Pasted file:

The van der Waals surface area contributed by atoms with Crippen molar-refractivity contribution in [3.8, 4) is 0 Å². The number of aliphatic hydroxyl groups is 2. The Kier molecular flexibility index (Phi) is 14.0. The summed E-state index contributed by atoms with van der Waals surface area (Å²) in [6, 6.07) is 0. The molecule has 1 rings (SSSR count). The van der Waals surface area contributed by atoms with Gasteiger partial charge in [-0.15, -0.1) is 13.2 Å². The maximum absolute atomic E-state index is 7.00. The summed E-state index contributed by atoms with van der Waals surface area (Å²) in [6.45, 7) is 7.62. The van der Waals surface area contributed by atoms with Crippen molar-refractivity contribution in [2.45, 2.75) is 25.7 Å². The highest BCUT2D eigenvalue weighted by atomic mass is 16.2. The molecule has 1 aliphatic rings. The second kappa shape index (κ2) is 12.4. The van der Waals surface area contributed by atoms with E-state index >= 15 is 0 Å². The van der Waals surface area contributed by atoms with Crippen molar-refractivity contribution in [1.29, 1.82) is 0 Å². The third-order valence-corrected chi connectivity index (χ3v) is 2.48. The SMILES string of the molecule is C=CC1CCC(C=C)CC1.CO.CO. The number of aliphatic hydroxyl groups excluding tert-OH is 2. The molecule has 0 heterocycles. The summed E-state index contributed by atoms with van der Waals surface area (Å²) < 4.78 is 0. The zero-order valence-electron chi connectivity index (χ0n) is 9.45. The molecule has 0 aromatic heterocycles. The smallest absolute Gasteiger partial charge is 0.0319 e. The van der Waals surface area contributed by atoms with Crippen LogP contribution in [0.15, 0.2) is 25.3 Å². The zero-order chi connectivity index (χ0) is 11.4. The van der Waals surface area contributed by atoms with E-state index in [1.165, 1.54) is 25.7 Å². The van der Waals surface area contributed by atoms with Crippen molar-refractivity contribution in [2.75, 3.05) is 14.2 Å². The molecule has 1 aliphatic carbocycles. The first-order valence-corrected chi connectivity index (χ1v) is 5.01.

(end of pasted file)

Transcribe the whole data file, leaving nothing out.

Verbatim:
The van der Waals surface area contributed by atoms with Crippen molar-refractivity contribution in [3.8, 4) is 0 Å². The number of aliphatic hydroxyl groups is 2. The Kier molecular flexibility index (Phi) is 14.0. The summed E-state index contributed by atoms with van der Waals surface area (Å²) in [6, 6.07) is 0. The molecule has 1 rings (SSSR count). The van der Waals surface area contributed by atoms with Gasteiger partial charge in [-0.15, -0.1) is 13.2 Å². The maximum absolute atomic E-state index is 7.00. The summed E-state index contributed by atoms with van der Waals surface area (Å²) in [6.45, 7) is 7.62. The van der Waals surface area contributed by atoms with Crippen molar-refractivity contribution in [2.45, 2.75) is 25.7 Å². The highest BCUT2D eigenvalue weighted by atomic mass is 16.2. The molecule has 1 aliphatic rings. The second kappa shape index (κ2) is 12.4. The van der Waals surface area contributed by atoms with E-state index >= 15 is 0 Å². The van der Waals surface area contributed by atoms with Crippen molar-refractivity contribution in [1.29, 1.82) is 0 Å². The third-order valence-corrected chi connectivity index (χ3v) is 2.48. The SMILES string of the molecule is C=CC1CCC(C=C)CC1.CO.CO. The number of aliphatic hydroxyl groups excluding tert-OH is 2. The molecule has 0 heterocycles. The summed E-state index contributed by atoms with van der Waals surface area (Å²) < 4.78 is 0. The zero-order valence-electron chi connectivity index (χ0n) is 9.45. The molecule has 0 aromatic heterocycles. The smallest absolute Gasteiger partial charge is 0.0319 e. The van der Waals surface area contributed by atoms with Crippen LogP contribution in [0.15, 0.2) is 25.3 Å². The zero-order chi connectivity index (χ0) is 11.4. The van der Waals surface area contributed by atoms with E-state index in [1.165, 1.54) is 25.7 Å². The van der Waals surface area contributed by atoms with Crippen molar-refractivity contribution in [2.75, 3.05) is 14.2 Å². The molecule has 1 aliphatic carbocycles. The first-order valence-corrected chi connectivity index (χ1v) is 5.01.